- Process – service delivery, use and integration into primary care: Our study revealed that some existing community pharmacy services were not well defined and commonly varied in availability and service specification. Patients, pharmacist and GPs in our study thought that services with clear specifications and focus on a single, specific intervention such as flu vaccinations and inhaler techniques were valuable. Patients, pharmacists and GPs in our study also favoured having integrated information systems which enable community pharmacists’ read-write access to patient records. Pharmacists currently only have read access to patients’ summary care record, which is limited to details on allergies, adverse reactions and medication. However there is some progress as pharmacies will be able to update GP records with flu vaccination data by winter 2019.
- People – patients and pharmacy staff: Supporting patients with long-term conditions effectively requires pharmacists to work more closely with GPs. Pharmacists and GPs in our study were aware that collaboration optimised patient benefit but mentioned that existing funding mechanisms for services meant they were in competition over funding, rather than incentivised for positive patient outcomes, such as flu vaccination rates. Pharmacists also recognised the importance of utilising skill-mix by delegating more technical activities of medicines supply to pharmacy support staff, thus freeing up their own time for services.
- Physical evidence – community pharmacy premises: Patients, pharmacists and GPs in our study criticised the retail context of community pharmacy which offered limited space for healthcare services. Whilst consultation rooms are a prerequisite for providing medication review services, they are commonly small and not always suitable for confidential consultations with patients.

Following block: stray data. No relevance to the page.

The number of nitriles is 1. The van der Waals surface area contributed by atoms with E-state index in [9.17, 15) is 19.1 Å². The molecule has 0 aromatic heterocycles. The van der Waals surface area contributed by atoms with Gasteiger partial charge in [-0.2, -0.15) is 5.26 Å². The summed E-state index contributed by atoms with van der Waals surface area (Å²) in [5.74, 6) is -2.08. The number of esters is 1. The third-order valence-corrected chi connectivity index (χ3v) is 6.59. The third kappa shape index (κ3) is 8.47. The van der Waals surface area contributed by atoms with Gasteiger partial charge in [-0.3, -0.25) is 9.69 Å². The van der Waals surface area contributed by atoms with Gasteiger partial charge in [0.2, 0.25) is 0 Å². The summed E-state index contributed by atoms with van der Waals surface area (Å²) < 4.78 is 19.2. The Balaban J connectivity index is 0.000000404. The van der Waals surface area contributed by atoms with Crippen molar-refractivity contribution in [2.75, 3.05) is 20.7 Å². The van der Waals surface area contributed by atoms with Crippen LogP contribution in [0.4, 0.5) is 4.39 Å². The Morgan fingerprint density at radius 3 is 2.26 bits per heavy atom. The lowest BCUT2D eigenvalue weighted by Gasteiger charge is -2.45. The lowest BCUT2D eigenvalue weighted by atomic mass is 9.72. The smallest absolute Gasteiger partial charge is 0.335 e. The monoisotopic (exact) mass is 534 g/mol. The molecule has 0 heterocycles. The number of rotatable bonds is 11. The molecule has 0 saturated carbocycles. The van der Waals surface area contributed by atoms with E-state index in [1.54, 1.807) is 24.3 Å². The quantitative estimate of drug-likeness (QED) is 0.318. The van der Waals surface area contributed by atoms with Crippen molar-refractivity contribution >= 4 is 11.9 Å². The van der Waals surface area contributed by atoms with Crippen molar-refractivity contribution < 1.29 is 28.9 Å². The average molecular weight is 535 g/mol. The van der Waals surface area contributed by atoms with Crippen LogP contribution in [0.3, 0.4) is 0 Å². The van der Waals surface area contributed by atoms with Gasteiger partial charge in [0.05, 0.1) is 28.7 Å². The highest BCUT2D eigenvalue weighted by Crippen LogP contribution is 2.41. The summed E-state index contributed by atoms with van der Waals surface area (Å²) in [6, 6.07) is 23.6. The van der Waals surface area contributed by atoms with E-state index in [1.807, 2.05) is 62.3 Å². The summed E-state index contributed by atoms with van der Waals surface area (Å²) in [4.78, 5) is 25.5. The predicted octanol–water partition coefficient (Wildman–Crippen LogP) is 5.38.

- Place – location and accessibility: Accessibility of community pharmacies, without appointments and longer opening hours were important factors for patients in our study. Patients preferred them over GP practices for non-urgent and less invasive services. Community pharmacies being located close to GP practices was seen as aiding communication and workflow.
- Promotion of services: Patient satisfaction with community pharmacy services is commonly high, yet awareness is low. Our study explored which promotional strategies could encourage patients to use pharmacy services. Patients, pharmacists and GPs felt that nationally promoting community pharmacy services was helpful. They also noted the strength of a positive patient experience on future behaviour and the trust patients and GPs would have in the value of community pharmacy services.
- Price – added value: Patients valued fast access and convenience for some services, such as regular monitoring. GPs equally appreciated some of their time being free so they could focus on patients with more complex needs.
Take home message – the need for clarity and consistency in community pharmacy provision
There is potential for community pharmacies to provide more support for patients with long-term conditions.
Clearer and more consistent service specifications and provision will be important considerations for NHS England and Clinical Commissioning Groups.
Moreover, better integration between community pharmacy and general practice through integrated information systems and incentivised joint-working will be essential for the new primary care networks.
The Pharmaceutical Journal also published a summary piece, based upon the work of the blog authors:
Hindi AMK, Schafheutle EI, Jacobs S. Lessons for better use of community pharmacy in primary care. Clinical Pharmacist 2019; online: DOI: 10.1211/CP.2019.20206288